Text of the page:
Fair use seeks to balance the exclusive rights of copyright owners and the needs of others to use copyright-protected works. To determine whether a use is fair, judges consider (and lawyers argue) four factors, which are codified in 17 USC §107. The fair use doctrine is deliberately flexible. Each situation must be evaluated individually.
The only people who decide whether a use is fair are federal judges—after a dispute is argued before them. Previous fair use decisions give us we guidance about how to interpret the four factors. Yet nobody can tell us in advance whether a use is fair. We must use our best judgment in evaluating fair use.
Nothing in this guide or the linked resources provides legal advice. These tools are provided for reference, and I hope they help you to understand this interesting and vital area of law.
Fair use is determined by considering these four factors. No single factor determines the outcome; all must all be weighed to reach a decision. Think of each factor as a sliding scale from unfair to fair.
Purpose and character of the use
Nonprofit uses with social benefit are favored. Teaching, scholarship, research, news reporting, criticism, and comment are mentioned in the law as favorable purposes.
Judges also favor uses they consider to be transformative, which is interpreted to mean either:
It is not favored if a work is used for the same purpose for which it was originally made available. For example, if a feature film is used for entertainment purposes.
Nature of the work used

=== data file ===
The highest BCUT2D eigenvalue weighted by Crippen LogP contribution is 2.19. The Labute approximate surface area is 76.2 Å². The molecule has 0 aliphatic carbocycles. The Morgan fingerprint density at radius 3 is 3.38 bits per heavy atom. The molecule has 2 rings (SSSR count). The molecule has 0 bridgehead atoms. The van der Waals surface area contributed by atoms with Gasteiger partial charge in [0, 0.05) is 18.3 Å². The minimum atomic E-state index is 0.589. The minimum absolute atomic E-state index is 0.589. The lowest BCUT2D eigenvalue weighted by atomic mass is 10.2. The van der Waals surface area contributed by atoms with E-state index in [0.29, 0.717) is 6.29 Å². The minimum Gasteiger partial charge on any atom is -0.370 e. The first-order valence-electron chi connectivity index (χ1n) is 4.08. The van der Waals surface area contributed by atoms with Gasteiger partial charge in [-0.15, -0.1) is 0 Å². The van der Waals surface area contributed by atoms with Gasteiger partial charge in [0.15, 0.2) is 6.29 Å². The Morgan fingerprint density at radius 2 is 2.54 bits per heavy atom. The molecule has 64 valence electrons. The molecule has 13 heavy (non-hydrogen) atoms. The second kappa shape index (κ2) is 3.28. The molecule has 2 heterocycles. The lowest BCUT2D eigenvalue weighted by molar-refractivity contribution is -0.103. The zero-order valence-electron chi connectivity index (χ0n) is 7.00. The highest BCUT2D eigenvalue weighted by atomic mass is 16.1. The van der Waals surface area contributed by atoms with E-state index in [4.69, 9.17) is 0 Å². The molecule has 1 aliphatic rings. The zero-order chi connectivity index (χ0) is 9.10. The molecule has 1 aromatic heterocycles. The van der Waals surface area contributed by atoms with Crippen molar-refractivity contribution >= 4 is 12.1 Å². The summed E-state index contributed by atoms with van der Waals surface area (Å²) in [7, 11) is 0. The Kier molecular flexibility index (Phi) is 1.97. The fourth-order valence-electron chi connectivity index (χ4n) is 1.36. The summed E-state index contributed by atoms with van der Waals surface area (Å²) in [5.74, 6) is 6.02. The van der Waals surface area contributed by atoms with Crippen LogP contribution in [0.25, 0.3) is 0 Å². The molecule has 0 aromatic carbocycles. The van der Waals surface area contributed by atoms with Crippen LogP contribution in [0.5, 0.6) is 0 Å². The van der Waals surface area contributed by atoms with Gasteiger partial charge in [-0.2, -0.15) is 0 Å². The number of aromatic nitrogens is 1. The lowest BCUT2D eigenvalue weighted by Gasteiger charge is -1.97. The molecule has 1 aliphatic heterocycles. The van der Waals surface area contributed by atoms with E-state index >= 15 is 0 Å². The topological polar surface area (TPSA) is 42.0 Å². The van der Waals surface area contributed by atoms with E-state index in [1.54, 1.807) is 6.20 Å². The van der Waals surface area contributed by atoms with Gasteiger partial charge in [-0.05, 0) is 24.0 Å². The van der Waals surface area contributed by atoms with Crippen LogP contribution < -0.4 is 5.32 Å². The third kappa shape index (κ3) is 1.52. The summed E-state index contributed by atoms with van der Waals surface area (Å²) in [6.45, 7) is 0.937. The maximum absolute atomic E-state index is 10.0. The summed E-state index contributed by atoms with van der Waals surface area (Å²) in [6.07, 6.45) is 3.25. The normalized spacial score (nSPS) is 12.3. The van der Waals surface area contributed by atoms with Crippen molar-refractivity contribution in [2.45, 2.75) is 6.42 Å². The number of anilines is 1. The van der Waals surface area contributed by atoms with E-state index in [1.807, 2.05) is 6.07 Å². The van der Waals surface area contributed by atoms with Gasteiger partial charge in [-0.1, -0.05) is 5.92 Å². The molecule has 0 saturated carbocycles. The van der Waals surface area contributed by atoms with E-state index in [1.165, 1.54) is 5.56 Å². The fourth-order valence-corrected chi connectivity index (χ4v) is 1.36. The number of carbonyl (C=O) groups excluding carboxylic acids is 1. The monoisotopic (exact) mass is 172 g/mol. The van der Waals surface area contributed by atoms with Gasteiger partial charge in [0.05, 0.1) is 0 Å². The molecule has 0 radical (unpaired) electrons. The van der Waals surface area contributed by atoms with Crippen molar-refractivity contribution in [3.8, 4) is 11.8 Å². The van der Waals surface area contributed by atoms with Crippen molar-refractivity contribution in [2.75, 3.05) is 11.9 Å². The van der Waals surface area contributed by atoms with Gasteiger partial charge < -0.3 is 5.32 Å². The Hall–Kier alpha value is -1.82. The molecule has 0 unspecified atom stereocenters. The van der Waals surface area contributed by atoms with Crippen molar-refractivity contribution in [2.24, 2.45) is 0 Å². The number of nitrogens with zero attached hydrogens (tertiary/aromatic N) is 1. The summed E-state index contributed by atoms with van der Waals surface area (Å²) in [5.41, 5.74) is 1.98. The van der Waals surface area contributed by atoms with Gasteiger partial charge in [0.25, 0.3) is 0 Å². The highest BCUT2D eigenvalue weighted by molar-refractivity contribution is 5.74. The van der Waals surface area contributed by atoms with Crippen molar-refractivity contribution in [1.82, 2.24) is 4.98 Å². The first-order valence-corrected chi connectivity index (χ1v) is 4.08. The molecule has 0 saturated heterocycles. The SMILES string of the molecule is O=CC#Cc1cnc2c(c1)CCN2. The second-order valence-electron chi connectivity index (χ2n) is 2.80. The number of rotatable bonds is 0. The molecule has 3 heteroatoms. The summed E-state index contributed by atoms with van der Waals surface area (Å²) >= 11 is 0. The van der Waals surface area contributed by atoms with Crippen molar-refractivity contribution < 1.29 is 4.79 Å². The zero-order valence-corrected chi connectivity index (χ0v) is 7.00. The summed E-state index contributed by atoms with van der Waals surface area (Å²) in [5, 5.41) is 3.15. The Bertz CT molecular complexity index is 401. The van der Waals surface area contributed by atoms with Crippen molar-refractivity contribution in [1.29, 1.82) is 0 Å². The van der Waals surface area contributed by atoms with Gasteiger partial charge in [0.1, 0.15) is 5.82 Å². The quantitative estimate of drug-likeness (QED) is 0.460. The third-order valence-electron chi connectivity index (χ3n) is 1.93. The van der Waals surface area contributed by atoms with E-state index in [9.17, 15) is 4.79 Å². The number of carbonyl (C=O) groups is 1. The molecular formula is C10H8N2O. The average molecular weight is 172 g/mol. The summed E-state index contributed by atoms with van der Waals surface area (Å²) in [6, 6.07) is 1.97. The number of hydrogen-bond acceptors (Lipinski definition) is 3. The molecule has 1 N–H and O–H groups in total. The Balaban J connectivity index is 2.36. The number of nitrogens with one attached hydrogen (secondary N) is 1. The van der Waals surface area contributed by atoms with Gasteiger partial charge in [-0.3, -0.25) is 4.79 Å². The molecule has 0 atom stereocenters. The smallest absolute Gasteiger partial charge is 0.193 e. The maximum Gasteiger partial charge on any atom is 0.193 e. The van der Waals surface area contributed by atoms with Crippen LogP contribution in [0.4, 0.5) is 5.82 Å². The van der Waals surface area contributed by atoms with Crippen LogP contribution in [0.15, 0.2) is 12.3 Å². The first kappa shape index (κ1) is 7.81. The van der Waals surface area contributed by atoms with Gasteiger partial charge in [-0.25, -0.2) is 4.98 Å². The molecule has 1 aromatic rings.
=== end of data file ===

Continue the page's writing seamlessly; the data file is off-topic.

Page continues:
Highly creative works, such as films, novels, and songs, are more protected than highly factual ones.
Amount of the work used
Judges consider how much of a work was used and whether the portion used was the heart of the work—the juicy part everyone wants to read, hear, or watch. They evaluate these in light of the purpose of the use: are the amount and substance of the portion used necessary for the purpose? For example, it is fair for Google Books to scan entire books to allow them to be searched for word matches (which is a transformative use under factor one). However, it was not fair for a newspaper to print the most anticipated part of a biography without permission, even though that portion was very small (approximately 300 words).
Effect on the market for or value of the work used
If a copyright owner would lose revenue because of a use, that use is not likely to be fair. Also, judges consider not just the use at issue, but whether widespread similar uses would harm the market for the original.
Many professional communities have carefully studied their activities in relation to fair use, and developed statements of best practices. While best practices are not law, they do explain why practitioners believe certain activities are fair.
The information on this site is intended to inform the faculty, staff, and students at the College of DuPage about copyright and to provide guidelines for using and creating copyrighted material. The information should not be considered legal advice.
For more information contact the Library's Copyright Liaison.